Dairy Science Club promotes outreach, education and ice cream


Iowa State’s Dairy Science Club promotes fellowship among students and faculty who are interested in the dairy industry and community. Since the 1980s, they have come together to mix and sell their own homemade ice cream.

The club explores how dairy connects with food and animals, striving to connect students and the dairy industry. Club officers receive many opportunities to work with the community and help prepare and serve meals to those who are not as fortunate.

The Dairy Science Club officer team consists of eleven members who all share a passion for the products they make and the education they hope to provide to others.

Irene Nielsen, a junior majoring in dairy science and the club’s dairy products chair, said it is important to her that the club stays active within the community.

“We volunteer at Food at First, [and] we do a lot of education events at STEM fairs and local schools,” Nielsen said. “We also have an ‘Adopt a Cow’ program to educate second-grade classrooms about the dairy industry and the life of the dairy calves.”

Nielsen said the students within the club come together monthly to discuss reports and new business, and on occasion they are able to network with an industry professional.

“One of the things I have really loved about this club is that everyone cares for each other, everyone’s involved,” Nielsen said. “Everyone is really focused on how we can do better and serve people within our food industries, especially within the dairy industry.”

The club’s membership is not limited to agriculture-related majors or people with an agricultural background but extends to anyone who wants to be involved in the dairy community.

Hannah Foster, a senior majoring in world languages and cultures and president of the Dairy Science Club, said she has shown cows her whole life and added that it was clear the club was a perfect fit for her when she started at Iowa State.

Foster said it is important for the club to welcome students of all majors.

“I think that the biggest misconception is you have to have an agriculture background and you have to be from a farm or even know information about cows,” said Katie England, one of the Dairy Science Club’s three advisers. “Our education committee is really working on talking to schools and teaching kids about what dairy cows are, so we’re really just trying to get more diversity within the club.”

Foster said the club itself has persevered a lot since the COVID-19 pandemic in 2020.

“We’ve had to rebuild in times of difficulty, and we’re very goal oriented,” Foster said. “We had to work on revamping our committees and finding new ways for them to be involved within the club.”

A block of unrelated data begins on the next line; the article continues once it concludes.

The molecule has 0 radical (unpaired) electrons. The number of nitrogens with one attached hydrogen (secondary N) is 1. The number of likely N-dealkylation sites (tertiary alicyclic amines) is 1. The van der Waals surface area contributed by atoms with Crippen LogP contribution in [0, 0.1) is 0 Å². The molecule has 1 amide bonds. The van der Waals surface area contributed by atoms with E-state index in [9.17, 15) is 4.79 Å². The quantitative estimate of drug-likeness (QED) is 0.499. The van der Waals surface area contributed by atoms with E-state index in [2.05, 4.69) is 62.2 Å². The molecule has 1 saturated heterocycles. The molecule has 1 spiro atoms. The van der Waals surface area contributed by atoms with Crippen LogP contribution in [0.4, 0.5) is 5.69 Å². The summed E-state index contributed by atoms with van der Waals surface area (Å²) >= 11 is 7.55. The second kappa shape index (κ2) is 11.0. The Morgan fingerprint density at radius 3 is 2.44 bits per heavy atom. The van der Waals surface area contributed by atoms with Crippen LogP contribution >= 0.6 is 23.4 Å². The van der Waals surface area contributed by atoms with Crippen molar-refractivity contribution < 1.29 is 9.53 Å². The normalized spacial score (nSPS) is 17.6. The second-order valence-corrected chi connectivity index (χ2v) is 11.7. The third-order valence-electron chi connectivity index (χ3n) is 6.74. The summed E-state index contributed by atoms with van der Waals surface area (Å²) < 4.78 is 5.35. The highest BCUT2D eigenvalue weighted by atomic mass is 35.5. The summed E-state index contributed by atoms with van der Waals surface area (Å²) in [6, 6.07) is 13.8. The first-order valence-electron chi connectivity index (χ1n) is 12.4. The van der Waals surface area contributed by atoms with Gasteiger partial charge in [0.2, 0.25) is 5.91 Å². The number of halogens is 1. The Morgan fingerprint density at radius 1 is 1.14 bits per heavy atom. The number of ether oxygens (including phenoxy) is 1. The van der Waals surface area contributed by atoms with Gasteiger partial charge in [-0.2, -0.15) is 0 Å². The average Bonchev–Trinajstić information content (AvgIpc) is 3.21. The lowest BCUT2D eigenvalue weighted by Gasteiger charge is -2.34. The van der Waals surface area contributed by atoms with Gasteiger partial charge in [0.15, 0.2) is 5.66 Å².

Marianna Brenner, a sophomore majoring in agricultural business and the club’s vice president, oversees and facilitates relationships with the club’s alumni. She said she works closely with the executive team to make sure everything runs smoothly.

Brenner said she spent her freshman year observing the club’s events and then became a part of the team last year as an officer. She also works on recruiting and educating new members who show interest in the club.

“I work on recruiting people for the next year and fill in some of those roles for undergraduates or people that just want to switch and just do something else,” Brenner said.

Brenner said engaging with different members of the club is a vital part of being an officer.

“What I take away the most is probably how I can impact the members throughout the year,” Brenner said. “How I can watch them transform and step into leadership roles, is what makes it worth it to me.”

England said her responsibility to the club is to make sure students are able to succeed and get the most out of the club during their time at Iowa State.

“My favorite part of the Dairy Science Club is just seeing the motivation of the club members and the level of activity they do to spread awareness of the dairy industry,” England said.

England said one of the club’s biggest events every year is the “I Milked a Cow” (IMAC) event that occurs during the Iowa State Fair near the Livestock Pavilion. She said this gives kids a chance to learn how cows are milked, and they are given the chance to milk a cow themselves. England said it is a great opportunity to reach out to the community and give the students a chance to practice outreach.

“They are a very passionate group of students, and they’re always eager to do something more,” England said.

The Dairy Science Club sells the ice cream they produce during the fall and spring semesters from 11 a.m. to 1 p.m. every Wednesday outside of Lush Auditorium inside Kildee Hall for $2 a cup.